College basketball: New home for Cole Perry
By Mike London
SALISBURY — Cole Perry, a 6-foot-4 Carson High graduate, is famous not only for coming back from ACL surgery in just five months, but for coming back so strong that he averaged 17 points and 7 rebounds and made all-conference and all-county teams.
Perry’s courageous and remarkably rapid comeback for the Cougars in 2018-19 proved beyond a reasonable doubt that he’s a talented basketball player.
But his career has been on hold for a while. He redshirted during the 2019-20 season at Division II Southern Wesleyan, a once-downtrodden program that made a serious surge and won the Conference Carolinas Tournament.
Southern Wesleyan, which lost a 94-87 battle with Catawba at Goodman Gym in December, was preparing to take on Queens in the D-II Southeast Regional when all the regionals were canceled due to the COVID-19 pandemic.
Recently Perry announced he’s transferring from SWU to College of Coastal Georgia, a school that competes in NAIA.
“I’ve got nothing but appreciation for how I was treated at Southern Wesleyan,” Perry said. “But what I need now is a fresh start.”
Prior to his ACL injury in the summer of 2018, Perry, a tall guard with a lot of skills, was drilling 3-pointers on the AAU circuit and appeared likely to attract a number of Division II offers. Even though Perry somehow made it back from surgery for the last 20 games of his senior high school season, scored 20 or more points in eight of those games and totaled 50 in the last two, he still was not close to 100 percent. His shooting was fine, but he didn’t have the bounce or the quickness he had before the injury.
Perry’s recruiting options were reduced by the ACL ordeal, but he was fortunate to get a shot with Southern Wesleyan. The newly hired coach there, Nick Pasqua, had been a regular viewer of Perry’s AAU games when he was the head coach at Tusculum. He’d seen Perry play before he was hurt and knew what he could do.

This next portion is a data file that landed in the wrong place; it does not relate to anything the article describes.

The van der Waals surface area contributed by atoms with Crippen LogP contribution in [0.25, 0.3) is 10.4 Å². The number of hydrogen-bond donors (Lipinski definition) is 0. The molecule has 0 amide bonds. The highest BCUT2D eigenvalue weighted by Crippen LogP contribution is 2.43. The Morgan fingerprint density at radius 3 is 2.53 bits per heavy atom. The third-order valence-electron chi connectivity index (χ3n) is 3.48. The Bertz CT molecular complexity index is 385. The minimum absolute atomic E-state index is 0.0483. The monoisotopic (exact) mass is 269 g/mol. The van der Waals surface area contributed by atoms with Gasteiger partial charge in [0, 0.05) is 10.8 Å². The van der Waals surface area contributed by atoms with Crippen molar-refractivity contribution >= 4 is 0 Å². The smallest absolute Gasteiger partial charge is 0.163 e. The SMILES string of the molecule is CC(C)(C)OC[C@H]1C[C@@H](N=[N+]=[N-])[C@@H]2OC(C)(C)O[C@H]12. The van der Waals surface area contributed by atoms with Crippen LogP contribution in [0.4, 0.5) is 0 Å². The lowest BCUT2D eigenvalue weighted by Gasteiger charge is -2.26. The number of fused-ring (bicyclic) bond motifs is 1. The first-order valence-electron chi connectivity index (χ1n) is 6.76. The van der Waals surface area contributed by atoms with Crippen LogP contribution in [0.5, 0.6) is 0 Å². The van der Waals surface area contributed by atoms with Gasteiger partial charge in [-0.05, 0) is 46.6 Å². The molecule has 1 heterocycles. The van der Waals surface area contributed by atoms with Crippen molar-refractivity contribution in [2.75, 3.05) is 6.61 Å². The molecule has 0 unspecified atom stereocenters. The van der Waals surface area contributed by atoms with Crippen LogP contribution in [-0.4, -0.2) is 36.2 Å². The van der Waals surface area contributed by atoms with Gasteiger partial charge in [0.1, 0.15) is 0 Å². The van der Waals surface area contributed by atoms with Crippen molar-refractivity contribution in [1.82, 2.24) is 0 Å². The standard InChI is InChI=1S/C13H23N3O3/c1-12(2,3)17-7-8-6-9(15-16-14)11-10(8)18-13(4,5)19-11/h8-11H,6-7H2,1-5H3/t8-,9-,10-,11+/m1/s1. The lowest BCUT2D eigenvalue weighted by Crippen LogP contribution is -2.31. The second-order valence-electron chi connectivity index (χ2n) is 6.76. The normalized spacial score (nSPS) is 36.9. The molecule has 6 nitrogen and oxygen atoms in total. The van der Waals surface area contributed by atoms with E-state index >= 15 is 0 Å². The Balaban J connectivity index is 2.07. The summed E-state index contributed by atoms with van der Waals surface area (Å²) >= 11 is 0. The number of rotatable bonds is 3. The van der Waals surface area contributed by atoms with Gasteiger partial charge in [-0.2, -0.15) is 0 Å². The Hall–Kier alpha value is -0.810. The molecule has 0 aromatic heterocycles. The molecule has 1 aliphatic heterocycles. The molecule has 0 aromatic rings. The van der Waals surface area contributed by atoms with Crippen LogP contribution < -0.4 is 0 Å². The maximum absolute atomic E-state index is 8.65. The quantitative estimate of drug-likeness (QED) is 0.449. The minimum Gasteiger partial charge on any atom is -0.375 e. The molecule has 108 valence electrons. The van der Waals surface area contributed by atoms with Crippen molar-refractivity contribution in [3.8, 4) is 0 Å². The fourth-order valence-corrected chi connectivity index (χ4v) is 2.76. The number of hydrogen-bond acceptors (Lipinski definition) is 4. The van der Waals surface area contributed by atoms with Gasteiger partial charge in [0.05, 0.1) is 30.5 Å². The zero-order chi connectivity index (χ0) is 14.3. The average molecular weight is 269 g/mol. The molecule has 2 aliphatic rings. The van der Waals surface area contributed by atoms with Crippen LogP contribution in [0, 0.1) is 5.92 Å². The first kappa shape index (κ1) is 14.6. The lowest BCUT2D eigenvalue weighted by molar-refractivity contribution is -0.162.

Perry had planned to redshirt at Southern Wesleyan in 2019-20 to give him a chance to completely recover from the ACL, but he also realized how beneficial a year of practicing with the team would be. But then he had another setback. He suffered a torn meniscus before the start of pre-season practice.
“That kept me out for eight weeks,” Perry said.
The good news is that the 20-year-old is feeling great physically now and is eager to start over.
“With the virus, it wasn’t the best spring to try to find a new school and if I transferred to another D-II school I’d have to sit out a year,” Perry said. “But I think I found a great fit in NAIA with Coach (Jesse) Watkins and Coastal Georgia.”
It’s in a beautiful area in southeast Georgia. Beaches and golf courses.
The Coastal Georgia Mariners were 13-17 in 2019-20, so there’s a chance that Perry can give them a boost. Athletically, the school is known more for golf than basketball. The men’s golf program put up a national championship banner in 2014. The tennis and volleyball teams also have been nationally ranked in NAIA.
Academically, Perry is still focused on a sports management major. There’s a very good chance he’ll be a future coach. He’s part of a hoops family. His uncle, Brian, has been Carson’s boys basketball coach since the school opened. His sister, Carleigh, and his first cousin, Colbie, are standouts for Carson’s girls program. They’re both in the Class of 2021.
One of Perry’s best friends is High Point University signee Bryson Childress, the leading scorer in Stanly County high school history, and they work out together frequently, preparing for the upcoming season.
“I can’t wait,” Perry said. “I’m healthy. I’m all the way back, 100 percent.”
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